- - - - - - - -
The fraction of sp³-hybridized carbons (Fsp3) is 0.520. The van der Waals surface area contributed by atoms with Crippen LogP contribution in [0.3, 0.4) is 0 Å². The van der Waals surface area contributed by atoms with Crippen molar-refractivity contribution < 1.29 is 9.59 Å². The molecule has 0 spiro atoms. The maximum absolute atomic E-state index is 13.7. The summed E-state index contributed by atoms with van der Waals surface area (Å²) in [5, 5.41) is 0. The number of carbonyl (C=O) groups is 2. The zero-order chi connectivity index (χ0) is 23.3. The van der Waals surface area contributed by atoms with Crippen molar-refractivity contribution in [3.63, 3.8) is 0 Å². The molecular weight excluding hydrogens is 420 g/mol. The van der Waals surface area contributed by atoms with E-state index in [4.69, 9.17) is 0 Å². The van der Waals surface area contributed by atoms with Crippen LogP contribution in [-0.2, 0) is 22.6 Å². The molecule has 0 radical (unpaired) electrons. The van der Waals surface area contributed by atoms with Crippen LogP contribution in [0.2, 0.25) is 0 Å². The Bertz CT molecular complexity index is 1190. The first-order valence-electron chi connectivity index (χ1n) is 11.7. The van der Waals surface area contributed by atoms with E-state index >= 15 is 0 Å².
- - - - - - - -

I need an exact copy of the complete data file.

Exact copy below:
The fraction of sp³-hybridized carbons (Fsp3) is 0.520. The van der Waals surface area contributed by atoms with Crippen LogP contribution in [0.3, 0.4) is 0 Å². The van der Waals surface area contributed by atoms with Crippen molar-refractivity contribution < 1.29 is 9.59 Å². The molecule has 0 spiro atoms. The maximum absolute atomic E-state index is 13.7. The summed E-state index contributed by atoms with van der Waals surface area (Å²) in [5, 5.41) is 0. The number of carbonyl (C=O) groups is 2. The zero-order chi connectivity index (χ0) is 23.3. The van der Waals surface area contributed by atoms with Crippen molar-refractivity contribution in [3.63, 3.8) is 0 Å². The molecular weight excluding hydrogens is 420 g/mol. The van der Waals surface area contributed by atoms with E-state index in [4.69, 9.17) is 0 Å². The van der Waals surface area contributed by atoms with Crippen LogP contribution in [-0.2, 0) is 22.6 Å². The molecule has 0 radical (unpaired) electrons. The van der Waals surface area contributed by atoms with Crippen LogP contribution in [0.2, 0.25) is 0 Å². The Bertz CT molecular complexity index is 1190. The first-order valence-electron chi connectivity index (χ1n) is 11.7. The van der Waals surface area contributed by atoms with E-state index >= 15 is 0 Å².